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Labor reallocation in China: 1978–2011

Author

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  • Lei, Chaochao
  • Zhang, Rengui
  • Wu, Baocheng

Abstract

This paper develops a three-sector model to analysis the mechanism of cross sectoral labor reallocation in China over the period of 1978–2011. The model incorporates factors of sectoral differences in productivity, non-homothetic preference characteristics of consumers, and institutional barriers of labor mobility. Moreover, the model considers changes in the scale of the public sector as an important driving force. We find that there are two effects of changes in the scale of the public sector in declining public sector output on labor reallocation. First, enterprises will increase the share of capital input to labor, resulting in relative expansion of non-agricultural production. Second, residents' income will also increase, together with the relative increase in demand towards non-agricultural goods due to non-homothetic preference characteristics of consumers. Therefore the non-agricultural production will further expand.

Suggested Citation

  • Lei, Chaochao & Zhang, Rengui & Wu, Baocheng, 2013. "Labor reallocation in China: 1978–2011," Economic Modelling, Elsevier, vol. 35(C), pages 668-673.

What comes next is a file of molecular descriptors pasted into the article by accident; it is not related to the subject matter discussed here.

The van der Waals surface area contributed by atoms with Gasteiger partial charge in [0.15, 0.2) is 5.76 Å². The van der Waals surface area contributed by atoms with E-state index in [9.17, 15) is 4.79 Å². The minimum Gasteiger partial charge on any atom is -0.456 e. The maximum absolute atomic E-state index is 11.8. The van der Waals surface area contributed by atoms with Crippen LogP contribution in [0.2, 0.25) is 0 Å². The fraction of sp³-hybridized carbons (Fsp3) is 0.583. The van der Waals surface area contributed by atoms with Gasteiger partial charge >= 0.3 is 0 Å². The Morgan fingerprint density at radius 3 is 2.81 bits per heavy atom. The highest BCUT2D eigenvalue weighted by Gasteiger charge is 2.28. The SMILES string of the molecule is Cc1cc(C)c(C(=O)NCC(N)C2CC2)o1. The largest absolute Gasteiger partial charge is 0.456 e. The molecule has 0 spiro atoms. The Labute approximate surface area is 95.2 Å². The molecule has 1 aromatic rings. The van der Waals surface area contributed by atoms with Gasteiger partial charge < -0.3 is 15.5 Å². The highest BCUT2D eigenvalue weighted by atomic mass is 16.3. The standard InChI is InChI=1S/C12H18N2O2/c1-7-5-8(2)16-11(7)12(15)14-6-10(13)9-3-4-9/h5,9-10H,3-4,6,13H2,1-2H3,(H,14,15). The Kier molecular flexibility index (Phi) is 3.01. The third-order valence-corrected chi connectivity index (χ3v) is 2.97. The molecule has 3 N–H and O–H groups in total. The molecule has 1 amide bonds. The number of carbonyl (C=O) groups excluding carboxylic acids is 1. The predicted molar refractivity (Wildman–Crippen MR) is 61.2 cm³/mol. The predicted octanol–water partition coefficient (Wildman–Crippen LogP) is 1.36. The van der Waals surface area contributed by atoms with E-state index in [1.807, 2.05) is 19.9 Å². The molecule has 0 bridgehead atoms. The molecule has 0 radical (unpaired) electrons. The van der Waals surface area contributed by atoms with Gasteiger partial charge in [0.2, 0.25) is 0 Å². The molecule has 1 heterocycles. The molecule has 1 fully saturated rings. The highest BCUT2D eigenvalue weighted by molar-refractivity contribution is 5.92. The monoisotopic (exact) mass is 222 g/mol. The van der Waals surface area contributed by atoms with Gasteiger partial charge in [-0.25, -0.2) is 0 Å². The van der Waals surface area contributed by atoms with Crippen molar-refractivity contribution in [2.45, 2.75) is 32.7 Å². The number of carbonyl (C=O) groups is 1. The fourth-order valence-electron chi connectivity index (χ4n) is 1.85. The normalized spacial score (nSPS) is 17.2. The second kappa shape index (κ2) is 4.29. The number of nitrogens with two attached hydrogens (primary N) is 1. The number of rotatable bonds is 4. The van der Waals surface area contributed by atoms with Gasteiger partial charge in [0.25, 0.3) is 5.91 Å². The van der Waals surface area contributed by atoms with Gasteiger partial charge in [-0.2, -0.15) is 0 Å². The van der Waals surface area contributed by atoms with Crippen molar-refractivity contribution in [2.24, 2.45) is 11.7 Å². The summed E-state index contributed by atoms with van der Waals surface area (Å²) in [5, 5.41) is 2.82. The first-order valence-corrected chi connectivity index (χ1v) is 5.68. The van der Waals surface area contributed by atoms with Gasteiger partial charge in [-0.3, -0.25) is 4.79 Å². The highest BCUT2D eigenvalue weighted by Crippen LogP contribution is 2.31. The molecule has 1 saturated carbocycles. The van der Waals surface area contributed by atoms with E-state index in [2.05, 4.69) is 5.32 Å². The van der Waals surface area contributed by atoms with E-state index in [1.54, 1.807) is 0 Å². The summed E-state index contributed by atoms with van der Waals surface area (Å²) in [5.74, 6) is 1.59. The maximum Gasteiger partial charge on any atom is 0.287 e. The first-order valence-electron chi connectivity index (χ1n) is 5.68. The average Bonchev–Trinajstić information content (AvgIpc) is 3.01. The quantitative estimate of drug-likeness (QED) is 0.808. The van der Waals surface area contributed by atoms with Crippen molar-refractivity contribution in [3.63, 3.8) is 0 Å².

• Handle: RePEc:eee:ecmode:v:35:y:2013:i:c:p:668-673
    DOI: 10.1016/j.econmod.2013.08.026
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    References listed on IDEAS

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    1. L. Rachel Ngai & Christopher A. Pissarides, 2007. "Structural Change in a Multisector Model of Growth," American Economic Review, American Economic Association, vol. 97(1), pages 429-443, March.
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    Cited by:

    1. Mishra, Vinod & Smyth, Russell, 2015. "Estimating returns to schooling in urban China using conventional and heteroskedasticity-based instruments," Economic Modelling, Elsevier, vol. 47(C), pages 166-173.

    More about this item

    Keywords

    Labor reallocation; Productivity differences; Non-homothetic preference; Mobility costs;

    JEL classification:

    • J21 - Labor and Demographic Economics - - Demand and Supply of Labor - - - Labor Force and Employment, Size, and Structure

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